Ever since ChatGPT was made available to the public by OpenAI, it has significantly contributed to the advancement of ‘people accepting AI’, now that it can do so much within a short period of time.
Prior to that, we had AI doing so much in the background, doing the boilerplate work that didn’t require human intervention. Over the years, AI has always been developed and used in various real-life scenarios.
For example, your smartphone has an AI camera that can react to its environment without the help of the human mind. The camera software exhibits different cognitive functions like thinking, learning, and problem-solving, which are generally associated with the human mind.
Still, I would argue that despite these significant advancements, there are still key aspects of human cognition that make it unlikely for AI to completely replace humans.
Emotional Intelligence in AI would be extremely difficult to implement
I am confident that someone somewhere is working on making the AI systems emotionally intelligent. It’s just not there yet.
By definition, emotional intelligence (EI) is the ability to understand, manage, and use emotions effectively in interpersonal relationships. This involves empathy, self-awareness, motivation, and social skills.
Unlike AI, humans are capable of processing and responding to emotions, which are essential for building trust, collaboration, and effective communication. Yes, there might be people with less EI, but they still have some emotions that AI systems lack currently.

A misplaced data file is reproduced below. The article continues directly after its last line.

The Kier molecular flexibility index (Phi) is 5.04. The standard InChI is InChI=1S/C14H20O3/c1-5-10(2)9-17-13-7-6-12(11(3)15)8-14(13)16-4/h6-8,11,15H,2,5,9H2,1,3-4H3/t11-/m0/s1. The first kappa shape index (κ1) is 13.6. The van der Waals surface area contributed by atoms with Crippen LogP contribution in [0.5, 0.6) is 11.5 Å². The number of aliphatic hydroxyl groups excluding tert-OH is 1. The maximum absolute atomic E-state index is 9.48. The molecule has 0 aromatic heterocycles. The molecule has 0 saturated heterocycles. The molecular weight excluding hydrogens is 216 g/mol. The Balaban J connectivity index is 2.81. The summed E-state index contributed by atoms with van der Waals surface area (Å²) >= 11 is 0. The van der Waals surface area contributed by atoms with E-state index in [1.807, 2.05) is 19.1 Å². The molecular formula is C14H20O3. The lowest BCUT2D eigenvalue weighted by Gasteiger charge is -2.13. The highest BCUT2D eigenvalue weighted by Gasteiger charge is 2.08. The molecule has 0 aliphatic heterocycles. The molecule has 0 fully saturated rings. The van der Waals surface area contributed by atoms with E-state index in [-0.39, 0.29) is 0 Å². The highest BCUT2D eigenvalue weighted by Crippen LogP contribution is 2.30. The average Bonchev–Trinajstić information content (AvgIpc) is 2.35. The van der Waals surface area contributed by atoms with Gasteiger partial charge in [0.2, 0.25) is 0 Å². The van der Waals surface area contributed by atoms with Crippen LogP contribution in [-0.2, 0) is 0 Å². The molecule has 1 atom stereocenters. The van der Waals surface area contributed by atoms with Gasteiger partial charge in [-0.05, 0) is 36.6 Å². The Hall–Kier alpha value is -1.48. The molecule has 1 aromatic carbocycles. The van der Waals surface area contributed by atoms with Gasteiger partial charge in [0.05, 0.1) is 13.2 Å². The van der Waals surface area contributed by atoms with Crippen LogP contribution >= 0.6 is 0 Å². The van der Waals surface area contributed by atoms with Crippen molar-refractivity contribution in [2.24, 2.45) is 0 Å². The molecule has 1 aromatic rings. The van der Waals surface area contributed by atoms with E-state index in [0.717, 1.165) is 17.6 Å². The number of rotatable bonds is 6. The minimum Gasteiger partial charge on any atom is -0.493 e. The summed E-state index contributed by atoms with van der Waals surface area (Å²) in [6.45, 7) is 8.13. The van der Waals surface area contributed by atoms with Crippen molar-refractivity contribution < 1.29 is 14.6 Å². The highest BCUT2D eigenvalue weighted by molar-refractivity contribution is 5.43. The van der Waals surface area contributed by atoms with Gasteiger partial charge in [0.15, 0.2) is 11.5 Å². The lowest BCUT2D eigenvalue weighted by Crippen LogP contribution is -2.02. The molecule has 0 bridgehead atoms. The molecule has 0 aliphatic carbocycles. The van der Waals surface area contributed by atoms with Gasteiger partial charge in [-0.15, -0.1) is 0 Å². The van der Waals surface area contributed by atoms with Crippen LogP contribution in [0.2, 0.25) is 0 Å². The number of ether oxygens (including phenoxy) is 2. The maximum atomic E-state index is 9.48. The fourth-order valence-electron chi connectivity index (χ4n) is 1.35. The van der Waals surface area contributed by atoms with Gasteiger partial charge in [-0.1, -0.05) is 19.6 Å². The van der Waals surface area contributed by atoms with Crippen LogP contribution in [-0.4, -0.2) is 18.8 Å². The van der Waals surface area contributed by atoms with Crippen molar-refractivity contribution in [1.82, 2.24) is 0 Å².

There are reasons why it would be difficult to replicate these factors for an AI.
→ Human emotions are highly nuanced and context-dependent, making it difficult for AI to accurately interpret and respond to them.
→ Emotional expressions and interpretations can vary greatly across cultures, further complicating AI’s ability to navigate emotional situations.
→ Humans can learn and grow emotionally over time, adjusting their emotional responses based on new experiences and understanding. AI, in contrast, would require constant updates and training to achieve a similar level of adaptability.
Creativity of AI is still not comparable
Some of you might not agree with me on this, but I am going to illustrate how.
The one thing that made the chatbots based on LLMs, such as ChatGPT, popular was their creativity. The ability to produce original, valuable ideas or solutions, often by combining existing concepts in novel ways, is creativity by definition.
However, DALL.E2 and Midjourney, the text-to-image AI image generators, have been accused of stealing art from artists. Imagine artists who spent hours and days putting out their thoughts and drawing their ideas on paper or a tablet.
Although there’s no denying that AI can analyze new ideas or solutions by analyzing vast amounts of data, one of my colleagues refers to these LLMs as “glorified datasets,” since all they do is train using gigabytes of datasets.
Human creativity is fueled by imagination, allowing us to see future scenarios, explore hypothetical situations, and create entirely new worlds in our minds.
That’s how artists are able to create impeccable artwork. That’s how writers are able to write stories that exceed human imagination. That’s how some programmers are able to solve complex issues that almost seem impossible to resolve. That’s how prolific filmmakers are able to make movies that are aspirational and inspirational. It is for their creativity, imagination, and skill that they are paid highly.
As of this writing, I have not seen an AI that can imagine and create like a human. Maybe future language models will be able to do so.
Overall, I believe AI will continue to play an increasingly important role in our lives. It will definitely replace a lot of jobs, but then a lot of other jobs will be created.